Karta, Kartā, Kārtā: 12 definitions
Karta means something in Hinduism, Sanskrit, Marathi. If you want to know the exact meaning, history, etymology or English translation of this term then check out the descriptions on this page. Add your comment or reference to a book if you want to contribute to this summary article.
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Natyashastra (theatrics and dramaturgy)Source: Wisdom Library: Nāṭya-śāstra
Kartā (कर्ता) is the Sanskrit name of one of Bharata’s sons, mentioned in the Nāṭyaśāstra 1.26-33. His name can also be spelled as Kartāra. After Brahmā created the Nāṭyaveda (nāṭyaśāstra), he ordered Bharata to teach the science to his (one hundred) sons. Bharata thus learned the Nāṭyaveda from Brahmā, and then made his sons study and learn its proper application. After their study, Bharata assigned his sons (eg., Kartā) various roles suitable to them.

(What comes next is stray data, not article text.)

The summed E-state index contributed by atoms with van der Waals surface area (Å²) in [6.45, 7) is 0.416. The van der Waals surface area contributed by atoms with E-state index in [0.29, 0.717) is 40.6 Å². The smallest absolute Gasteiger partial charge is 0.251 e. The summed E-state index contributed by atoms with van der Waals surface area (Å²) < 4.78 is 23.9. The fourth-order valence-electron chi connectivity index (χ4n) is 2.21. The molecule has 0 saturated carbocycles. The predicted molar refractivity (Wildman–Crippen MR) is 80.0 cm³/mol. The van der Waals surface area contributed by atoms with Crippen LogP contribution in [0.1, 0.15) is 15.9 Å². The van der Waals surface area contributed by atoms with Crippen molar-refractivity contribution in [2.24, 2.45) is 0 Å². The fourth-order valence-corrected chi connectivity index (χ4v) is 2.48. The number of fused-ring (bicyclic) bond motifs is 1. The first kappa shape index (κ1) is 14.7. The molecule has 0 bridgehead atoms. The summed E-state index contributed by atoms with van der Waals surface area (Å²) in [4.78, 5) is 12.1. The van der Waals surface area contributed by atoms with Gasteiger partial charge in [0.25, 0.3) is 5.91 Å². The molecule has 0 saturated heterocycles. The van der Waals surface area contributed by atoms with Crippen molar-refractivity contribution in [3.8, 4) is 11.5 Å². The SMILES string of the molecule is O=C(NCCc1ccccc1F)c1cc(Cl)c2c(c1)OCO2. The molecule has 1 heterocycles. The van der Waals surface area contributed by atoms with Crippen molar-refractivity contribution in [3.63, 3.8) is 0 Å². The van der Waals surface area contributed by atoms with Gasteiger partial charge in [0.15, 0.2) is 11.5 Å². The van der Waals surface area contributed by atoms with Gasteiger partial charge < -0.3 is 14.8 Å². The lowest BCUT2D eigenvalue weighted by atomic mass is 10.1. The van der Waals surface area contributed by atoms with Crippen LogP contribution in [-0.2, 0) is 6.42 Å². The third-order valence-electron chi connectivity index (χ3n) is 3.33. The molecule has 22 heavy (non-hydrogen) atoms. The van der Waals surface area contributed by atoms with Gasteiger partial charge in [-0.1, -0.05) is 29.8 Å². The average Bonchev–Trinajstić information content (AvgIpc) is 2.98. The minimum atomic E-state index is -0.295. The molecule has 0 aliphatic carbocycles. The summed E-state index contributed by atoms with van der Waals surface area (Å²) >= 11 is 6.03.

Natyashastra (नाट्यशास्त्र, nāṭyaśāstra) refers to both the ancient Indian tradition (śāstra) of performing arts, (nāṭya, e.g., theatrics, drama, dance, music), as well as the name of a Sanskrit work dealing with these subjects. It also teaches the rules for composing dramatic plays (nataka) and poetic works (kavya).
Purana and Itihasa (epic history)Source: archive.org: Puranic Encyclopedia
Kartā (कर्ता).—A Viśvadeva, (Śloka 35, Chapter 91, Anuśāsana Parva).Source: Cologne Digital Sanskrit Dictionaries: The Purana Index
Kārtā (कार्ता).—A Sāmaga.*
- * Vāyu-purāṇa 99. 191.
The Purana (पुराण, purāṇas) refers to Sanskrit literature preserving ancient India’s vast cultural history, including historical legends, religious ceremonies, various arts and sciences. The eighteen mahapuranas total over 400,000 shlokas (metrical couplets) and date to at least several centuries BCE.